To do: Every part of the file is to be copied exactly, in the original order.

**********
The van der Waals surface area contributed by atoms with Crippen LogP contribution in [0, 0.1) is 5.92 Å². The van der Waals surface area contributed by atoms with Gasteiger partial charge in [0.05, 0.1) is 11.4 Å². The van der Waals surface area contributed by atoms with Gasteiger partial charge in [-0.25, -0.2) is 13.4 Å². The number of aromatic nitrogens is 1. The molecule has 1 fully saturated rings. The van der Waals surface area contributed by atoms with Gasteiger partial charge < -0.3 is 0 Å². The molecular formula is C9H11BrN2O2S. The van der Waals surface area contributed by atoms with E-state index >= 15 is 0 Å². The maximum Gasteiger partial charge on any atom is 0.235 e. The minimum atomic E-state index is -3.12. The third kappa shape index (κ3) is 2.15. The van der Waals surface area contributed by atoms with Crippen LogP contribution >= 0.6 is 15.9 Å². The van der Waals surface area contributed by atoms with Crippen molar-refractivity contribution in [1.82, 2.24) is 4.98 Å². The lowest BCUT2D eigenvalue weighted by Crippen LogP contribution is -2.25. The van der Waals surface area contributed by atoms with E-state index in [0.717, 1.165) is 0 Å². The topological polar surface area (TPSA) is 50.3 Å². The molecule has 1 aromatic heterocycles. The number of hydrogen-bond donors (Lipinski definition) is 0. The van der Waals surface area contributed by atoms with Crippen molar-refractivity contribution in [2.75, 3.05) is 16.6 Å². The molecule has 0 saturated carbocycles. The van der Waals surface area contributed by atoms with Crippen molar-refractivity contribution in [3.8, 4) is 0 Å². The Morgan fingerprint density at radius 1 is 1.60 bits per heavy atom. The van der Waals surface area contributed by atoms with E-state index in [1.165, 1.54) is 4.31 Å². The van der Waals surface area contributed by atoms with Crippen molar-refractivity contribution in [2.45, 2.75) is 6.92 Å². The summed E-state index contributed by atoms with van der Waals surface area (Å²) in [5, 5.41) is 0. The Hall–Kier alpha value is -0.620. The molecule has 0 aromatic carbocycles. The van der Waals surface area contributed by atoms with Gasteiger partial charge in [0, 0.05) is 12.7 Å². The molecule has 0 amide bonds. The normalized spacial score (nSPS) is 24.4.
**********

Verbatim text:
The van der Waals surface area contributed by atoms with Crippen LogP contribution in [0, 0.1) is 5.92 Å². The van der Waals surface area contributed by atoms with Gasteiger partial charge in [0.05, 0.1) is 11.4 Å². The van der Waals surface area contributed by atoms with Gasteiger partial charge in [-0.25, -0.2) is 13.4 Å². The number of aromatic nitrogens is 1. The molecule has 1 fully saturated rings. The van der Waals surface area contributed by atoms with Gasteiger partial charge < -0.3 is 0 Å². The molecular formula is C9H11BrN2O2S. The van der Waals surface area contributed by atoms with E-state index >= 15 is 0 Å². The maximum Gasteiger partial charge on any atom is 0.235 e. The minimum atomic E-state index is -3.12. The third kappa shape index (κ3) is 2.15. The van der Waals surface area contributed by atoms with Crippen LogP contribution >= 0.6 is 15.9 Å². The van der Waals surface area contributed by atoms with Crippen molar-refractivity contribution in [1.82, 2.24) is 4.98 Å². The lowest BCUT2D eigenvalue weighted by Crippen LogP contribution is -2.25. The van der Waals surface area contributed by atoms with E-state index in [0.717, 1.165) is 0 Å². The topological polar surface area (TPSA) is 50.3 Å². The molecule has 1 aromatic heterocycles. The number of hydrogen-bond donors (Lipinski definition) is 0. The van der Waals surface area contributed by atoms with Crippen molar-refractivity contribution in [2.75, 3.05) is 16.6 Å². The molecule has 0 saturated carbocycles. The van der Waals surface area contributed by atoms with Crippen molar-refractivity contribution in [3.8, 4) is 0 Å². The Morgan fingerprint density at radius 1 is 1.60 bits per heavy atom. The van der Waals surface area contributed by atoms with E-state index in [1.165, 1.54) is 4.31 Å². The van der Waals surface area contributed by atoms with Crippen molar-refractivity contribution in [2.45, 2.75) is 6.92 Å². The summed E-state index contributed by atoms with van der Waals surface area (Å²) in [5, 5.41) is 0. The Hall–Kier alpha value is -0.620. The molecule has 0 aromatic carbocycles. The van der Waals surface area contributed by atoms with Gasteiger partial charge in [0, 0.05) is 12.7 Å². The molecule has 0 amide bonds. The normalized spacial score (nSPS) is 24.4.